Intellectual Stimulation

In addition to being highly energetic, laboxers are also intelligent dogs that can easily become bored without mental stimulation. If left to their own devices without interactive toys, your mix will chew and rifle through your belongings just to have some fun.

To keep your dog’s curious mind occupied when you aren’t at home, invest in puzzle toys that will provide entertainment and intellectual stimulation. And when you are at home, interact and play with your pooch as much as you can to stave off boredom and encourage good behavior.


True to their parent breeds, boxadors are outgoing, people-loving, and easy-going dogs that form strong bonds with their owners and families. Bred to be loving companions, laboxers are delighted when they are involved in all family activities and are best suited for large families. 

This mix craves affection and company and can easily develop separation anxiety and other behavioral problems if left at home alone a lot. Ideally, a boxador dog should live in a large family where they will have company at all times.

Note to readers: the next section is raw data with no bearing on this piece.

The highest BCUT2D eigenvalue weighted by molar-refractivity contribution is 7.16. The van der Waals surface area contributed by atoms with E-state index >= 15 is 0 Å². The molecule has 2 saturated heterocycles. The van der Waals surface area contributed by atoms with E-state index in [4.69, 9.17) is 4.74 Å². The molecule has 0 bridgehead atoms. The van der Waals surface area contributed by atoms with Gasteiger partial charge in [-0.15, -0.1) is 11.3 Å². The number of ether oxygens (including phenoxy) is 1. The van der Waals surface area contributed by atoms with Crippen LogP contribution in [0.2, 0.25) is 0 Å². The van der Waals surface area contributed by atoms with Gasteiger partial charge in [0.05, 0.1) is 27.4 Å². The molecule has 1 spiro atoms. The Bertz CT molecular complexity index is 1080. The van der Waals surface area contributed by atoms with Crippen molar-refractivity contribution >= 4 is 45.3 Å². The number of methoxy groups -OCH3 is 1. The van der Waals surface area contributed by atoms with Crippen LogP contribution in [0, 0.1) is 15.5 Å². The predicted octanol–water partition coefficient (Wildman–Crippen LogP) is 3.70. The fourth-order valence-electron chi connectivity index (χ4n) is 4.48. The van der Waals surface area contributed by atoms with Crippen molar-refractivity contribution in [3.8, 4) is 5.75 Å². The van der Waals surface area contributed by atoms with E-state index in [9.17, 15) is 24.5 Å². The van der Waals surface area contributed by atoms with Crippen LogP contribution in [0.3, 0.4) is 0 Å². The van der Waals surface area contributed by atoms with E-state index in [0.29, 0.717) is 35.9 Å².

Most boxerlabs have short glossy coats that are easy to keep clean and are a fairly low-maintenance breed when it comes to grooming. Brushing your pooch once or twice a week is enough to remove loose hair and dander and keep their coat clean. In addition to regular brushing, you will also need to bathe your dog once every two months or as needed. 

Don’t forget to check your dog’s ears for waxy buildup and dirt once a week and clean them as necessary using a vet-approved ear cleaning solution. 

Keep your dog’s nails short by trimming them once a month or as necessary using dog nail clippers. If you aren’t comfortable clipping your dog’s nails at home, your vet or your groomer will be more than happy to help. 

Lastly, brush your dog’s teeth at least three times a week using a dog toothbrush and toothpaste to prevent periodontal disease and other painful dental problems. 


An ideal diet for a Lab boxer mix should be formulated for medium to large-sized breeds with high energy. Make sure the food you are feeding to your pooch is rich in protein and reinforced with all essential vitamins and minerals. 

Like their Labrador retriever parents, this mix has a tendency to gain weight easily and can become obese in no time. To prevent weight gain and all health problems associated with it, feed your dog two times a day and stick to a regular feeding schedule.